Post processing is an interesting term. We used to call it darkroom work, and yes! I do gobs of darkroom work, and computer work. I use the computer to do my color processing now, and the conventional darkroom for my black and white film processing and printing. The only software I use is gray matter, in the darkroom, and Photoshop in the computer.

How do you approach printing? What is your process?

In black and white, the first thing I do after the film has been processed is to make a contact proof of each negative. Typically I then scan each neg. and create a file for that image. Often I will do some preliminary work with the negative on the computer to get a “feel” for the information the negative wants to give me, then go to the darkroom and begin printing. I am very old school. By that I mean that I have a number of techniques I have developed in the darkroom that allow me to arrive at a print that is emotionally and intellectually satisfying to me. Some of these are contrast masking, dodge masking, Potassium ferracyanide reduction and others. I find that most often the negative almost tells me what I should do in printing as long as I follow a very careful regimen. My wife tells me that my personality type changes completely when I am in the darkroom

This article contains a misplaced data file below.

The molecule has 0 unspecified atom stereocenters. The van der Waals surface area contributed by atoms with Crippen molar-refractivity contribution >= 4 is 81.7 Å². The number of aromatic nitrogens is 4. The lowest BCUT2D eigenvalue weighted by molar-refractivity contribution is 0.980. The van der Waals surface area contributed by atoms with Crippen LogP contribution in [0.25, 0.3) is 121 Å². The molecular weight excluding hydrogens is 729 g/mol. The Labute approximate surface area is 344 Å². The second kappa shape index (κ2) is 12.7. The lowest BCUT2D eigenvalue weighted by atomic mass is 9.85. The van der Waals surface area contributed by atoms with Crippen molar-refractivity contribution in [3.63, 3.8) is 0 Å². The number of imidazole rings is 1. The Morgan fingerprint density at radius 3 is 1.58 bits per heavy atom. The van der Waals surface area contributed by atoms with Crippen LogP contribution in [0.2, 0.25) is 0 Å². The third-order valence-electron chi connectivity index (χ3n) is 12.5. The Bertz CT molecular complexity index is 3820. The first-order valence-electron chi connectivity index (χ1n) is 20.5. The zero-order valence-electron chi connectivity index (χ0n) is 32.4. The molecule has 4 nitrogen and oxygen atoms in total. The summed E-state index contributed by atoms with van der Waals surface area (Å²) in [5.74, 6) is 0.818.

What has been your favorite photo location?

That’s a difficult question to pin down. Usually it’s wherever it is that I happened to work last. The location I return to most often is the area around Page, Arizona and the mountains above Pagosa Springs and Estes Park, Colorado. My last location to work in is a place I hadn’t been to for 30 years and it’s amazing; Valle Vidal, New Mexico.

There is no substitute for knowledge and good technique. Instead of buying a new lens the photographer would be more well served going to a workshop with an established pro whose work they admire. Be yourself! Don’t look for Ansel’s tripod holes. The only one who can be you is you, and that’s the only thing you’ll ever be really good at. People ask me why I use film and hand print when digital is so much faster. For me, creating art isn’t about speed or convenience. It’s about making in image that is self expressive, which is the essence of art. For me it’s important that my art pieces be personally produced by me. They should have my DNA on them, and as long as the materials are available I’ll keep it that way.